* * * * * * * * * * * * * * * * * * * * * * * *
LINGUIST List logo Eastern Michigan University Wayne State University *
* People & Organizations * Jobs * Calls & Conferences * Publications * Language Resources * Text & Computer Tools * Teaching & Learning * Mailing Lists * Search *
* *
LINGUIST List 16.1930

Thu Jun 23 2005

Calls: Computational Ling/Germany; General Ling/Germany

Editor for this issue: Kevin Burrows <kevinlinguistlist.org>


As a matter of policy, LINGUIST discourages the use of abbreviations or acronyms in conference announcements unless they are explained in the text. To post to LINGUIST, use our convenient web form at http://linguistlist.org/LL/posttolinguist.html.
Directory
        1.    Andrea Kowalski, Corpus-based Approaches to Non-compositional Phenomena
        2.    Juerg Fleischer, Describing and Modeling Variation in Grammar


Message 1: Corpus-based Approaches to Non-compositional Phenomena
Date: 21-Jun-2005
From: Andrea Kowalski <kowalskicoli.uni-sb.de>
Subject: Corpus-based Approaches to Non-compositional Phenomena


Full Title: Corpus-based Approaches to Non-compositional Phenomena

Date: 22-Feb-2006 - 24-Feb-2006
Location: Bielefeld, Germany
Contact Person: Andrea kowalski
Meeting Email: kowalskicoli.uni-sb.de

Linguistic Field(s): Computational Linguistics; Lexicography; Semantics;
Text/Corpus Linguistics

Call Deadline: 15-Aug-2005

Meeting Description:

DGfS-06 workshop on Corpus-based Approaches to Non-compositional Phenomena

DGfS-06 http://www.spectrum.uni-bielefeld.de/DGfS/ Workshop on Corpus-based
Approaches to Non-compositional Phenomena

February 22 -24, 2006
Bielefeld, Germany

Workshop Description

Metaphors, metonymies, idioms and support verb constructions are omnipresent in
every day language. These non-compositional phenomena contradict - to different
degress - the somewhat idealising, but still common assumption, that meanings of
complex expressions can be systematically derived from their parts.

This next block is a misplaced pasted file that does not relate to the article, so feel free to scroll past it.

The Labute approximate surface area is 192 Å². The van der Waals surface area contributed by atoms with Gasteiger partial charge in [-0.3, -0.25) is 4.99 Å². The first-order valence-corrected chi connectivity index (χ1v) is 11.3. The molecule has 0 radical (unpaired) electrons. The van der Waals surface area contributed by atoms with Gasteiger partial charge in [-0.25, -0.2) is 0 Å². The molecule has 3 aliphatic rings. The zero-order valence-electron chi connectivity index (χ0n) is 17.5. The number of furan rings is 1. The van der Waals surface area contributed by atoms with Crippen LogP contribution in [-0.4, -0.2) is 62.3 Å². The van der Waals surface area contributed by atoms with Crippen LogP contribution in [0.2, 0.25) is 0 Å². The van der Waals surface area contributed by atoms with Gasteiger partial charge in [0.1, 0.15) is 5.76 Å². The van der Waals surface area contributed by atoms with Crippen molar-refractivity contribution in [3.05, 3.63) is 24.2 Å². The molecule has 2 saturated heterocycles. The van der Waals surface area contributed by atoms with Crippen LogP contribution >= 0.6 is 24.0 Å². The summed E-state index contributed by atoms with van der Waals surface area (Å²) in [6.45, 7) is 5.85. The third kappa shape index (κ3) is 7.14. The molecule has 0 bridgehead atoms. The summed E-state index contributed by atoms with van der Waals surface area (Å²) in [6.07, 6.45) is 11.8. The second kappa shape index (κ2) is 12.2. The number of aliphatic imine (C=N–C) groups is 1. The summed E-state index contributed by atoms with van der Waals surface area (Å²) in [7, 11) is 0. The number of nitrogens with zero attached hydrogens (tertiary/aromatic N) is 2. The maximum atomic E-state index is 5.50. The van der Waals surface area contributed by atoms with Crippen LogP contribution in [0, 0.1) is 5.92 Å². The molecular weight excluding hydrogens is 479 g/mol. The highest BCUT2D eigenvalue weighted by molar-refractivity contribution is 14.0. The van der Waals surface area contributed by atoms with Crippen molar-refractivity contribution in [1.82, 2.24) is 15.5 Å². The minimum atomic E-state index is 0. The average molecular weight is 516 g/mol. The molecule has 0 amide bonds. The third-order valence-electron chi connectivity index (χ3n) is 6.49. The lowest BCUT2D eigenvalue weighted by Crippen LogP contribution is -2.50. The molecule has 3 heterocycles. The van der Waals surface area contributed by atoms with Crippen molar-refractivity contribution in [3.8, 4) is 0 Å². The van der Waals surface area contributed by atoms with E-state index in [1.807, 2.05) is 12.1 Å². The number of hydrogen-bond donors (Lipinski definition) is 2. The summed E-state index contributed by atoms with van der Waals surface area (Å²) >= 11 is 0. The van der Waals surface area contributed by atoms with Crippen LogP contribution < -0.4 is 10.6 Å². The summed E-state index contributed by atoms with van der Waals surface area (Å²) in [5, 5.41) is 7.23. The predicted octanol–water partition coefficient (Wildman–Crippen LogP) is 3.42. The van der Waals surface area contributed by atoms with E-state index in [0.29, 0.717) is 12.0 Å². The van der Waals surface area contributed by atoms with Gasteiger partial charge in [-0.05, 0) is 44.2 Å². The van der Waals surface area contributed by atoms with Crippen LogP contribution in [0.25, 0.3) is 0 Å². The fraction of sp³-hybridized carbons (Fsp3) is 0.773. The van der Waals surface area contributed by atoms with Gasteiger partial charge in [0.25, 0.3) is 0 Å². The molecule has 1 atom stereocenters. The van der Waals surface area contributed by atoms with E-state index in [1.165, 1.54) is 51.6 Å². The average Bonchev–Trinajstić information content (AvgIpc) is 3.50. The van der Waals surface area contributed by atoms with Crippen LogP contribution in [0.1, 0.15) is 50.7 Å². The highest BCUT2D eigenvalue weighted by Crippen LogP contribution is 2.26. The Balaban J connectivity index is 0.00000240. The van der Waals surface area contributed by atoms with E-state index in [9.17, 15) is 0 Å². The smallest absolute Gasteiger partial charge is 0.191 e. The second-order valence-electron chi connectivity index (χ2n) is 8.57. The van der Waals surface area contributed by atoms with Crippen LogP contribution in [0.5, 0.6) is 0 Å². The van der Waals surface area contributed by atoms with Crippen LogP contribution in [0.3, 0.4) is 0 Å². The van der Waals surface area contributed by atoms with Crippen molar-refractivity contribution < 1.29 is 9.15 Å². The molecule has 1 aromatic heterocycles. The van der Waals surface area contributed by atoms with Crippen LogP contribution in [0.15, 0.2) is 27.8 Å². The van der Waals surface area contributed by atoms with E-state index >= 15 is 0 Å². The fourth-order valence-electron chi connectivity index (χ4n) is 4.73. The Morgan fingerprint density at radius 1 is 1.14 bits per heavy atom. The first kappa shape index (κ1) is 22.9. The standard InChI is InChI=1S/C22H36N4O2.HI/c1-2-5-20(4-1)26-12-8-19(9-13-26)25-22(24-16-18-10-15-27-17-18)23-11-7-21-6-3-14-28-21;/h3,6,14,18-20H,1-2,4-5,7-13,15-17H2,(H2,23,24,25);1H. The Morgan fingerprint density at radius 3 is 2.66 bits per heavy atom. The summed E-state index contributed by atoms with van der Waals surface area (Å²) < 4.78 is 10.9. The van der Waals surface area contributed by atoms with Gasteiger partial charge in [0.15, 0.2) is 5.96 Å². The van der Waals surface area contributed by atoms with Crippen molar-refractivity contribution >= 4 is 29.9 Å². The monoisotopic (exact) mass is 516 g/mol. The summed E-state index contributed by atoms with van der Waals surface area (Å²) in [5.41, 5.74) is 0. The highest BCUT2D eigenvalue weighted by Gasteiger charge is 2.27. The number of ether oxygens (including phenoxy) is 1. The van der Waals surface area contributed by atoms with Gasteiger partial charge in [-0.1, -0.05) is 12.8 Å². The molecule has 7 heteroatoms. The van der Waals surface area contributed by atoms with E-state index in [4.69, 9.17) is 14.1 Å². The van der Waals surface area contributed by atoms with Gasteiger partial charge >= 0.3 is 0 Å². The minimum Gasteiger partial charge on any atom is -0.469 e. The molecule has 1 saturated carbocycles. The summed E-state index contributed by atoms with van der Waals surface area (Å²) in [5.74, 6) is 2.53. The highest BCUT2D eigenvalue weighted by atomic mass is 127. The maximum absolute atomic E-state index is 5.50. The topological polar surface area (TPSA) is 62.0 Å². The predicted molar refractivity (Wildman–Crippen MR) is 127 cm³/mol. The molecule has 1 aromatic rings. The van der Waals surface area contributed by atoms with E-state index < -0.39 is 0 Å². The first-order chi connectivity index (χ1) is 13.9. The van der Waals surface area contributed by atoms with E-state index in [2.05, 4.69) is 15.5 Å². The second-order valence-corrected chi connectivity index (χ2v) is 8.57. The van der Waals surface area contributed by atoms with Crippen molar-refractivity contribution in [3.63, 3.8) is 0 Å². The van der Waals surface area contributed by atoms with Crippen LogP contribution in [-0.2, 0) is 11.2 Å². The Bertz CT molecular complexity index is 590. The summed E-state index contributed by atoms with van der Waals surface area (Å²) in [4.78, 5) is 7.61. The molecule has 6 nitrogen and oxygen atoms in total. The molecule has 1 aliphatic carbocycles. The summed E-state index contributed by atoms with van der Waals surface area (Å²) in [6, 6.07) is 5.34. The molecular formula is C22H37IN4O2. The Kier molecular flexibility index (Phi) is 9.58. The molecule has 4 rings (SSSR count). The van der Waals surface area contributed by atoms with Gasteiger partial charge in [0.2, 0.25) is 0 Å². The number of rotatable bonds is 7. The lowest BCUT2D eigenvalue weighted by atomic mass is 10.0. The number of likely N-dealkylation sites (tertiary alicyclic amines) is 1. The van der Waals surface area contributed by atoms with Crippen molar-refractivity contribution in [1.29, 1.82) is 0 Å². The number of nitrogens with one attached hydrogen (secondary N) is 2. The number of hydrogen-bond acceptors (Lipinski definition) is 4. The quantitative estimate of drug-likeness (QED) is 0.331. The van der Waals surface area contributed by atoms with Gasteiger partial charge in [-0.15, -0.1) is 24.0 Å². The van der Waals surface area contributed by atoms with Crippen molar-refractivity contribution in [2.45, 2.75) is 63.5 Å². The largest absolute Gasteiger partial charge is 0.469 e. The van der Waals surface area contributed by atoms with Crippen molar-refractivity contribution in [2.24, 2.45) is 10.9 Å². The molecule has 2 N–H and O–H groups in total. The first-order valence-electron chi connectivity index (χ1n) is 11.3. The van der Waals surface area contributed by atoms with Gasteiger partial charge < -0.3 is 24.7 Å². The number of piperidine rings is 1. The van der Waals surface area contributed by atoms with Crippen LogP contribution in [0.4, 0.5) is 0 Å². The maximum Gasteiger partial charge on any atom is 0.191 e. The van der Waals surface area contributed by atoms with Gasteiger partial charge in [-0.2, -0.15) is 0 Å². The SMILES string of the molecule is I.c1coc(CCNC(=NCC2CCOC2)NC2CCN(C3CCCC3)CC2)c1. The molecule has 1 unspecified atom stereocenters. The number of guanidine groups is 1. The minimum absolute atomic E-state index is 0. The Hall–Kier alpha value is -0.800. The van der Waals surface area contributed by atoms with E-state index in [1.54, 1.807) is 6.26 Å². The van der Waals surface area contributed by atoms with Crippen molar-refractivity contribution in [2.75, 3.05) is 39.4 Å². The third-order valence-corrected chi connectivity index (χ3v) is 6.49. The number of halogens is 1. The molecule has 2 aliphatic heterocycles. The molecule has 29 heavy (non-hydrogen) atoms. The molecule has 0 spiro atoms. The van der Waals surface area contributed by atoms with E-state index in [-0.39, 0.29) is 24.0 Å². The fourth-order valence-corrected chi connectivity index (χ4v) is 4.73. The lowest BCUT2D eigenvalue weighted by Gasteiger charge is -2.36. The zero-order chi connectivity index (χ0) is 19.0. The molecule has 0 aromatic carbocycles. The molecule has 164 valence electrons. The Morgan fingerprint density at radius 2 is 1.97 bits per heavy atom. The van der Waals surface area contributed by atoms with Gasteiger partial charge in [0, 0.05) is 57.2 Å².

Recently, corpus-based methods have become an important methodology in lexical
semantics. In this new research paradigm, non-compositional phenomena have to be
dealt with in one some way or other. To date, theoretically well-founded
principles for the annotation of such non-compositional phenomena have not yet
been fully worked out. In particular, language resources for the automatic
identification and representation are still rare.

In the last couple of years, several projects have chosen non-compositional
phenomena as a central research topic. Large data bases for the phenomena under
consideration have been built in projects such as ''Collocations in the German
Language'' (http://www.bbaw.de/bbaw/Forschung/Forschungsprojekte/kollokationen)
or the ''Hamburg Metaphor Database'' (http://www.rrz.uni-hamburg.de/metaphern).

An important question in this area of research is how to bridge the gap between
traditional theory (e.g. Cognitive Linguistics/Lakoff's theory of metaphors) and
recent corpus-based approaches. Moreover, we can expect that corpus-based
approaches will lead to a new perspective on the phenomena under consideration
and to an empirical evaluation of (established) theories.

The goal of the workshop is to give researchers in this field the opportunity to
report on and to exchange experiences with different aspects of corpus-based
research on non-compositional phenomena. Contributions addressing the following
topics are particularly welcome:

- Typology or classification schemes
- Semantic annotation and annotation schemes
- Empirical evaluation of corpora
- Representation within the lexicon
- Building of lexical data bases
- Integration into computational linguistics oriented/machine-readable resources
(such as Frame Net, Word Net, Propbank ...)
- Automatic identification/analysis
- Automatic annotation
- Cross-lingual studies/parallel corpora